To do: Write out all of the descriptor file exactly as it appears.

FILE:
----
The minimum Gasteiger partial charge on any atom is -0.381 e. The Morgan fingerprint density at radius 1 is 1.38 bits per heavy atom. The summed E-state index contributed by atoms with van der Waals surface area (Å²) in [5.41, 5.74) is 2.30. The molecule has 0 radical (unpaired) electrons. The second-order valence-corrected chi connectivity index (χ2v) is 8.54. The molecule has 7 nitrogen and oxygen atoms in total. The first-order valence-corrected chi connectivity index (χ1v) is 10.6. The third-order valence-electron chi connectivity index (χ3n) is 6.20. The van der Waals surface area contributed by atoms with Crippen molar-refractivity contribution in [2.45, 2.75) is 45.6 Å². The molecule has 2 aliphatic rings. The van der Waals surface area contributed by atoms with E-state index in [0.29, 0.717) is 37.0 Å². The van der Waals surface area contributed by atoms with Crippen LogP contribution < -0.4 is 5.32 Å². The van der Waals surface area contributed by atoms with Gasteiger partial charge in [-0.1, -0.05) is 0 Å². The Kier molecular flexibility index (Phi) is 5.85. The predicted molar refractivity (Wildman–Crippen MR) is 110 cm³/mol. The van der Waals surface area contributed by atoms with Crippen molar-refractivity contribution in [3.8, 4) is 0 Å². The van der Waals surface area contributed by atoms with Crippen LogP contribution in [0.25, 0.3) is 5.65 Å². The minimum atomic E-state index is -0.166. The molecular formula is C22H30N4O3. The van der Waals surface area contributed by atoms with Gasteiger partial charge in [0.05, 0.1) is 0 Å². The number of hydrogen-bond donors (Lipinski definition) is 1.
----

The minimum Gasteiger partial charge on any atom is -0.381 e. The Morgan fingerprint density at radius 1 is 1.38 bits per heavy atom. The summed E-state index contributed by atoms with van der Waals surface area (Å²) in [5.41, 5.74) is 2.30. The molecule has 0 radical (unpaired) electrons. The second-order valence-corrected chi connectivity index (χ2v) is 8.54. The molecule has 7 nitrogen and oxygen atoms in total. The first-order valence-corrected chi connectivity index (χ1v) is 10.6. The third-order valence-electron chi connectivity index (χ3n) is 6.20. The van der Waals surface area contributed by atoms with Crippen molar-refractivity contribution in [2.45, 2.75) is 45.6 Å². The molecule has 2 aliphatic rings. The van der Waals surface area contributed by atoms with E-state index in [0.29, 0.717) is 37.0 Å². The van der Waals surface area contributed by atoms with Crippen LogP contribution < -0.4 is 5.32 Å². The van der Waals surface area contributed by atoms with Gasteiger partial charge in [-0.1, -0.05) is 0 Å². The Kier molecular flexibility index (Phi) is 5.85. The predicted molar refractivity (Wildman–Crippen MR) is 110 cm³/mol. The van der Waals surface area contributed by atoms with Crippen molar-refractivity contribution in [3.8, 4) is 0 Å². The van der Waals surface area contributed by atoms with Crippen LogP contribution in [0.25, 0.3) is 5.65 Å². The minimum atomic E-state index is -0.166. The molecular formula is C22H30N4O3. The van der Waals surface area contributed by atoms with Gasteiger partial charge in [0.05, 0.1) is 0 Å². The number of hydrogen-bond donors (Lipinski definition) is 1.